tin(IV) chloride 是甚麼 structure

tin(IV) chloride 是甚麼 structure?

係咁佢可否 conducts electricity?

2 個解答

  • 10 年前

    yes, tin(IV) chloride (or formerly referred as stannic chloride) is a covalent compound. because of this, it should NOT be able to conduct electricity, as it contains no mobile ions.

    tin (Sn, #50) belongs to same group as carbon, silicon and lead do. the dichloride, if exists, of element is ionic; in contrast, the tetrachloride is covalent.

    one possible explanation is that the (4+) ion has to high charge density, attracting electrons from the anions (chloride) strongly, such that electrons in anion are tightly-bounded to the cation ---- similar to covalent bonds.

    anyway, tin(IV) chloride is a covalent compound, having tetrahedral shape. as an example of simple molecular structure, discrete molecules have relatively weak intermolecular attraction, thus it's liquid in room conditions.

    one important point is that, "it's liquid" does NOT means that "it has mobile ions". as atoms are covalently-bonded, no ions (no matter mobile or not) are formed. thus it CANNOT conduct electricity.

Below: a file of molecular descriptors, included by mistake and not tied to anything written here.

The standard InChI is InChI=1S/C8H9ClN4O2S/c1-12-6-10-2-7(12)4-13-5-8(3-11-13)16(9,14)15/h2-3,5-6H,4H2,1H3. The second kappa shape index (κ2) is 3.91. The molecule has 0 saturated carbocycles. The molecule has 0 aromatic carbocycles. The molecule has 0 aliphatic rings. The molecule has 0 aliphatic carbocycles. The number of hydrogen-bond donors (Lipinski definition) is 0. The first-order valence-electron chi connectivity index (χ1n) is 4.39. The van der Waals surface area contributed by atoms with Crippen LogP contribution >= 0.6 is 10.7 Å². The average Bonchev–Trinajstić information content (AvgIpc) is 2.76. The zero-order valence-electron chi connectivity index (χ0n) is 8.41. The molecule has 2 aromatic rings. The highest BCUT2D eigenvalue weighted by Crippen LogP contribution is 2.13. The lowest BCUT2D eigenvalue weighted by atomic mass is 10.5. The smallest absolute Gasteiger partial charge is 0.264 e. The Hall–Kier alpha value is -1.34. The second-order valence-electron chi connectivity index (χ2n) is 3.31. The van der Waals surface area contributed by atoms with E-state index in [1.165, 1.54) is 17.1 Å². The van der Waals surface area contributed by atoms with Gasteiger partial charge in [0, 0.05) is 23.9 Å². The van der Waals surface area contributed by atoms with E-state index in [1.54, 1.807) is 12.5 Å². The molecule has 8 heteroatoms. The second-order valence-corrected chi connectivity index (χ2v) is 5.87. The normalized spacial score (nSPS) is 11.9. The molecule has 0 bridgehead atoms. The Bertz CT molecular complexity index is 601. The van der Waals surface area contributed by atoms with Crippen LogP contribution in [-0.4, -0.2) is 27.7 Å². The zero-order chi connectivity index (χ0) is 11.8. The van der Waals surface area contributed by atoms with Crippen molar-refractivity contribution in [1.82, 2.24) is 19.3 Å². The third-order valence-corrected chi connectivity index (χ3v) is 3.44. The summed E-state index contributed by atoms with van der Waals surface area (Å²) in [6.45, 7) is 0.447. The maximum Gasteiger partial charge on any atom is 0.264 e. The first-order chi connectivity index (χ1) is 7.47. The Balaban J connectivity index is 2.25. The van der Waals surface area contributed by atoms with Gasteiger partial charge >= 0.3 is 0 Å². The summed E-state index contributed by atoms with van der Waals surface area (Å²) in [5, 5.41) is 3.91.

after adding water, however, it may conduct electricity. tin(IV) chloride REACTS with water slowly (hydrolysis), forming insoluble tin(IV) oxide, SnO2, and hydrogen chloride HCl. the acid dissolves in water, ionizes and can conduct electricity.

    but bear in mind that it isn't SnCl4 conducts electricity; it's the reaction products that conduct electricity.

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  • tin(IV) chloride is chemical component (SnCl4)

    it is a covalent compound and have simple molecular structure

    It should be able to conduct electricity

    But it will be decomposed to oxygen, hydrogen and tin(II) ion

    Tell me if I have mistakes

    資料來源: me
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